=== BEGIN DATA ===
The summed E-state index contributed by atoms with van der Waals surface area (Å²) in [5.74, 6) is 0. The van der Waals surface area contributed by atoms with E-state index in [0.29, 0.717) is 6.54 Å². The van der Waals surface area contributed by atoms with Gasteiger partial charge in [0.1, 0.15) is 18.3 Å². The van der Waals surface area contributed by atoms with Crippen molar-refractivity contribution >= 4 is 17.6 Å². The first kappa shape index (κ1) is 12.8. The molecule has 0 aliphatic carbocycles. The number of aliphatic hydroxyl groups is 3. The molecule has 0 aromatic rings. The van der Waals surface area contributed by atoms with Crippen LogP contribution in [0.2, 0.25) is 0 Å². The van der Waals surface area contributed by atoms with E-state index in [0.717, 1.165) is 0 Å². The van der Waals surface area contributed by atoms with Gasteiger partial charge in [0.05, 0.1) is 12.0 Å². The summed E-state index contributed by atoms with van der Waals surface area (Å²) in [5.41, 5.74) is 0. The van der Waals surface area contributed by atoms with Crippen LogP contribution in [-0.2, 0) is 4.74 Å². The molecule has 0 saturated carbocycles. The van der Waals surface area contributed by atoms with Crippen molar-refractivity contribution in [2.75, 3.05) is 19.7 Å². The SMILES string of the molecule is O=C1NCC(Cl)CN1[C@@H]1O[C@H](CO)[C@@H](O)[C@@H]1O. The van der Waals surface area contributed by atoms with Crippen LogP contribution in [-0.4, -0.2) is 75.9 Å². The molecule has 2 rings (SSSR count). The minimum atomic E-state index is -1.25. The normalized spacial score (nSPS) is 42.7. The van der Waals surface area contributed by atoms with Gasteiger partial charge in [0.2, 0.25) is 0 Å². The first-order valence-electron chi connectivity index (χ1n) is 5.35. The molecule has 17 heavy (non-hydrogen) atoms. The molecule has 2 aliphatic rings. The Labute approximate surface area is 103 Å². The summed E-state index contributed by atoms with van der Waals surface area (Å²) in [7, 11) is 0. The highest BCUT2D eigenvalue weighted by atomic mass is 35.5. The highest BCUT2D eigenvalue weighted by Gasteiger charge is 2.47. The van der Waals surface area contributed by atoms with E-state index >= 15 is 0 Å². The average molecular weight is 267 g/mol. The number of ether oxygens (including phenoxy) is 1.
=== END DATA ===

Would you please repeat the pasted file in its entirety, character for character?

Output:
The summed E-state index contributed by atoms with van der Waals surface area (Å²) in [5.74, 6) is 0. The van der Waals surface area contributed by atoms with E-state index in [0.29, 0.717) is 6.54 Å². The van der Waals surface area contributed by atoms with Gasteiger partial charge in [0.1, 0.15) is 18.3 Å². The van der Waals surface area contributed by atoms with Crippen molar-refractivity contribution >= 4 is 17.6 Å². The first kappa shape index (κ1) is 12.8. The molecule has 0 aliphatic carbocycles. The number of aliphatic hydroxyl groups is 3. The molecule has 0 aromatic rings. The van der Waals surface area contributed by atoms with Crippen LogP contribution in [0.2, 0.25) is 0 Å². The van der Waals surface area contributed by atoms with E-state index in [0.717, 1.165) is 0 Å². The van der Waals surface area contributed by atoms with Gasteiger partial charge in [0.05, 0.1) is 12.0 Å². The summed E-state index contributed by atoms with van der Waals surface area (Å²) in [5.41, 5.74) is 0. The van der Waals surface area contributed by atoms with Crippen LogP contribution in [-0.2, 0) is 4.74 Å². The molecule has 0 saturated carbocycles. The van der Waals surface area contributed by atoms with Crippen molar-refractivity contribution in [2.75, 3.05) is 19.7 Å². The SMILES string of the molecule is O=C1NCC(Cl)CN1[C@@H]1O[C@H](CO)[C@@H](O)[C@@H]1O. The van der Waals surface area contributed by atoms with Crippen LogP contribution in [-0.4, -0.2) is 75.9 Å². The molecule has 2 rings (SSSR count). The minimum atomic E-state index is -1.25. The normalized spacial score (nSPS) is 42.7. The van der Waals surface area contributed by atoms with Gasteiger partial charge in [0.2, 0.25) is 0 Å². The first-order valence-electron chi connectivity index (χ1n) is 5.35. The molecule has 17 heavy (non-hydrogen) atoms. The molecule has 2 aliphatic rings. The Labute approximate surface area is 103 Å². The summed E-state index contributed by atoms with van der Waals surface area (Å²) in [7, 11) is 0. The highest BCUT2D eigenvalue weighted by atomic mass is 35.5. The highest BCUT2D eigenvalue weighted by Gasteiger charge is 2.47. The van der Waals surface area contributed by atoms with E-state index >= 15 is 0 Å². The average molecular weight is 267 g/mol. The number of ether oxygens (including phenoxy) is 1.